10 August 1998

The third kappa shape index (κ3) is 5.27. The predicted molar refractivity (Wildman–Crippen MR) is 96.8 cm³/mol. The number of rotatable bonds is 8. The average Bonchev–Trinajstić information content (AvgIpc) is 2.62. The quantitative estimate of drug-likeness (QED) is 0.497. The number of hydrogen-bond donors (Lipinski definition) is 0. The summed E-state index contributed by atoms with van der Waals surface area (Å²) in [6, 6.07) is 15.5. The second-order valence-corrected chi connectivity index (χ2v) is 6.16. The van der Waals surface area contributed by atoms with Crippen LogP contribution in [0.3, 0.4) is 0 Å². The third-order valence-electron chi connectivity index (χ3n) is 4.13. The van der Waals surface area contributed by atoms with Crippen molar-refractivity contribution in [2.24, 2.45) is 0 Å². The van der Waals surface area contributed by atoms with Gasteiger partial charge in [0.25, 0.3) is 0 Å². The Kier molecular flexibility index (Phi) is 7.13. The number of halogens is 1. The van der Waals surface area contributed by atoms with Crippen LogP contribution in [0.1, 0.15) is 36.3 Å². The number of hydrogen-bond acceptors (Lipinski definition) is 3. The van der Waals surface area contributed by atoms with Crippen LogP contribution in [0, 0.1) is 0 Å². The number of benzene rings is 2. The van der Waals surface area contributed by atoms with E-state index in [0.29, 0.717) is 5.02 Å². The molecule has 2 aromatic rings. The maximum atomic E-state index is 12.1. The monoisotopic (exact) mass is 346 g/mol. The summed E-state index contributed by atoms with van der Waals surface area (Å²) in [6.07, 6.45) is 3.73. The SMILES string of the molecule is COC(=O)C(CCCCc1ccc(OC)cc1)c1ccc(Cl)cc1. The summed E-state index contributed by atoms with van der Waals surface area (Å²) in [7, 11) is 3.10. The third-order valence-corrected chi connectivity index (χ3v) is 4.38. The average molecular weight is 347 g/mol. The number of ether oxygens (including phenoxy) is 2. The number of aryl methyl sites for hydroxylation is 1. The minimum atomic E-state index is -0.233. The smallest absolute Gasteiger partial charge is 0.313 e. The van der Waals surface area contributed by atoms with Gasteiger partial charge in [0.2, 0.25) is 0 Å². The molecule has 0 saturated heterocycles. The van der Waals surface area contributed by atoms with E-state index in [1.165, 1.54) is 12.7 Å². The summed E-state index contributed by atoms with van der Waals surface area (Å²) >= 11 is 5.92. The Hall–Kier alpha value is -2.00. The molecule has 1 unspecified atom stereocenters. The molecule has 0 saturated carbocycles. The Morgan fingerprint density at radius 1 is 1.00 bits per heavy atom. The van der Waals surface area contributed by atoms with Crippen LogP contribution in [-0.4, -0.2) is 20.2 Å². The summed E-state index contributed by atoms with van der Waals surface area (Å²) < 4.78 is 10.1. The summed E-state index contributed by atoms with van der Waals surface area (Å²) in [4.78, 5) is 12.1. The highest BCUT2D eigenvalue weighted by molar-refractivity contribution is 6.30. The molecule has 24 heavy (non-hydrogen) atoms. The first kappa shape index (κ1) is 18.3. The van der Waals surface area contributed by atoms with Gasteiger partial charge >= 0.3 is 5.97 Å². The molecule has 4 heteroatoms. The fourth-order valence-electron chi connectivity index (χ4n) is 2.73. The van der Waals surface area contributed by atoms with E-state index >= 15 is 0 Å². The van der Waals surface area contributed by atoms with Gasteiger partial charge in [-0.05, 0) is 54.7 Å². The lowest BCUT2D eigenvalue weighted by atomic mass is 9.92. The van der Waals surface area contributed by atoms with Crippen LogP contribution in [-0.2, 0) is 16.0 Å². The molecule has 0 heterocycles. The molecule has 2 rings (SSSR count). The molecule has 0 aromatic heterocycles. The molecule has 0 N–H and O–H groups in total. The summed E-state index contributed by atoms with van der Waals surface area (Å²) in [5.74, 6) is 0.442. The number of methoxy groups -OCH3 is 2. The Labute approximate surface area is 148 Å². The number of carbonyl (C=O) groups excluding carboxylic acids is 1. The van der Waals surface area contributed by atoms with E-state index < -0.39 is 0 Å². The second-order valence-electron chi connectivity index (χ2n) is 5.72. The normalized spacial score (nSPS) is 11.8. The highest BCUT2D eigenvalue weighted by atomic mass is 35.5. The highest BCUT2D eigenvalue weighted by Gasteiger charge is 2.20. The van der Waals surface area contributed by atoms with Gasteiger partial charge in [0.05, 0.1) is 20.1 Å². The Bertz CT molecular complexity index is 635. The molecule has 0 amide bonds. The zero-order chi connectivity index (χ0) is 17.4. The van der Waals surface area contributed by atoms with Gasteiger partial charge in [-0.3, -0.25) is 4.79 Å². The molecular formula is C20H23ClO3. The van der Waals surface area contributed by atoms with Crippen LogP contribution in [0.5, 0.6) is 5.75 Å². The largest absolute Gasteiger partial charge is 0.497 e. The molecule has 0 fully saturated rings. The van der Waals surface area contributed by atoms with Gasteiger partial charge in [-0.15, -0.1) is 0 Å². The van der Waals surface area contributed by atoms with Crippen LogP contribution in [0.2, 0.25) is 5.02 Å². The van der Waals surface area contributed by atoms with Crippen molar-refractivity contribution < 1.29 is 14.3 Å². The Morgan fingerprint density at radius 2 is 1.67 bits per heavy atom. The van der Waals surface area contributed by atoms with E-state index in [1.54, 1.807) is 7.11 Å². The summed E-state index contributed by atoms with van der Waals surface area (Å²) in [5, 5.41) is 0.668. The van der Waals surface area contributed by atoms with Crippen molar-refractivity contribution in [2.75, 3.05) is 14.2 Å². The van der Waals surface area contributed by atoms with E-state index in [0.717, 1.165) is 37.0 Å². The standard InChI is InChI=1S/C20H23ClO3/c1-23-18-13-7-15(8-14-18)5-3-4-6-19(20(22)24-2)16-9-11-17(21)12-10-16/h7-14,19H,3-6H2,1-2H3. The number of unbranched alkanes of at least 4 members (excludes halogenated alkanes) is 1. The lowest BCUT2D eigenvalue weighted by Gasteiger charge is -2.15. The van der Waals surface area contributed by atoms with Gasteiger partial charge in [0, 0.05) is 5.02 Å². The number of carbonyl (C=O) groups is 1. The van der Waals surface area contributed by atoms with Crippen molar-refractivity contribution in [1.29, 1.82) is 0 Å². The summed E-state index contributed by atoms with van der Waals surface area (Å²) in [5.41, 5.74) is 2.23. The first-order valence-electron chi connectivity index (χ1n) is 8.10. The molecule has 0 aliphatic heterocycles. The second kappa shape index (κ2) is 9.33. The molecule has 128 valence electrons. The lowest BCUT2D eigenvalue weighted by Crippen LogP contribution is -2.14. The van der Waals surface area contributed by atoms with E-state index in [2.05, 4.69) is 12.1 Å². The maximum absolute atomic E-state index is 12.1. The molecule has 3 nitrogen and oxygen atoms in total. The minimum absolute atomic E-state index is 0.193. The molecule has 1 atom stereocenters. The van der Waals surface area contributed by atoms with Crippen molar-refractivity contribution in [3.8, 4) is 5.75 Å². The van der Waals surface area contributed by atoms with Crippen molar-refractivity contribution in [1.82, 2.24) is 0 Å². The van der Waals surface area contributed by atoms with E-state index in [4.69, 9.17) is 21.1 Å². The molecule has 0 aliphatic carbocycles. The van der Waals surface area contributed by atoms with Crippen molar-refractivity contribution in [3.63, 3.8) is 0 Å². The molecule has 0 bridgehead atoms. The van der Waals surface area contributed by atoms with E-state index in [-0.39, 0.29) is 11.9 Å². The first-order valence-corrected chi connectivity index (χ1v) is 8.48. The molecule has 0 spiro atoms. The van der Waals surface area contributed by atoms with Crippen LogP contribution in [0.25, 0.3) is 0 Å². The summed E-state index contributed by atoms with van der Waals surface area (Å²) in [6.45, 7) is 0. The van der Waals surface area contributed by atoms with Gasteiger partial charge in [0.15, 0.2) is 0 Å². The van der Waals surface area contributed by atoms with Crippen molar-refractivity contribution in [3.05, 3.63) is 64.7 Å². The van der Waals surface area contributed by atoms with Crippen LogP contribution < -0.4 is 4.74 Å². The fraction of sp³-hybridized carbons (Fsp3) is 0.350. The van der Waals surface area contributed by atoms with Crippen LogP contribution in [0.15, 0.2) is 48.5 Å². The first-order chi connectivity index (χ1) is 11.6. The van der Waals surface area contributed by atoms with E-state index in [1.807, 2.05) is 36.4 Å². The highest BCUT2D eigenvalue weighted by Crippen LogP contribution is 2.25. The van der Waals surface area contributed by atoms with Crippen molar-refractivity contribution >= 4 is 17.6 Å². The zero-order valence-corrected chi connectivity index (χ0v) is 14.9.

US, KENYA AND TANZANIA TO COOPERATE ON FINDING EMBASSY BOMBERS(FBI leading US investigation of terrorist blasts) (410) By Jane A. Morse USIA Diplomatic Correspondent Washington -- US law enforcement experts expect to cooperate with Kenyan and Tanzanian law enforcement authorities in efforts to find the perpetrators of the August 7 bombings of US embassies in Nairobi and Dar es Salaam, according to Patrick Kennedy, Assistant Secretary of State for Administration. At a press briefing August 10, Kennedy pointed out that the bombings are crimes in all three countries. The Federal Bureau of Investigation (FBI) will lead efforts for the US side, he said. US officials have been unable to confirm reports that suspects in the bombings have been detained or arrested, Deputy State Department Spokesman James Foley told reporters. The State Department officials defended the ongoing program to upgrade security at US government diplomatic facilities around the world. Since the 1985 Inman Report made recommendations on how to enhance security at US embassies, some 27 new US embassy buildings have been constructed to these standards and many more older buildings have been rehabilitated, Kennedy said. (The Inman Report was produced by Bobby Ray Inman, a retired admiral and former top intelligence official who led a panel of experts for the State Department during the Reagan administration to investigate security standards in the wake of the 1984 terrorist attack on the US Embassy in Beirut, Lebanon.) Both the Nairobi and Dar es Salaam embassies were constructed in the early 1980s, Kennedy said, and have had upgrades over the years to improve security. He said that the buildings were not considered "soft targets" attractive to terrorists. Foley said the casualty figures for Nairobi as of early August 10 were: -- 12 official US government personnel confirmed dead; -- 32 Foreign Service Nationals confirmed dead; -- 10 official US government personnel injured and hospitalized in Germany; -- 3 injured Americans sent to South African medical facilities; -- 20 injured Kenyans hospitalized locally, -- 5 injured Kenyans sent to medical facilities in Germany, with another 7 scheduled to follow. In Dar es Salaam, there were no American deaths, but one US embassy employee was injured and sent to London for medical treatment. Eight Foreign Service Nationals and locally contracted employees were killed and another 76 injured, Foley said. Some 200 US medical workers are now at the bombing sites aiding the injured, with another 200 investigators searching for clues that might lead to perpetrators, State Department officials told reporters after the briefing.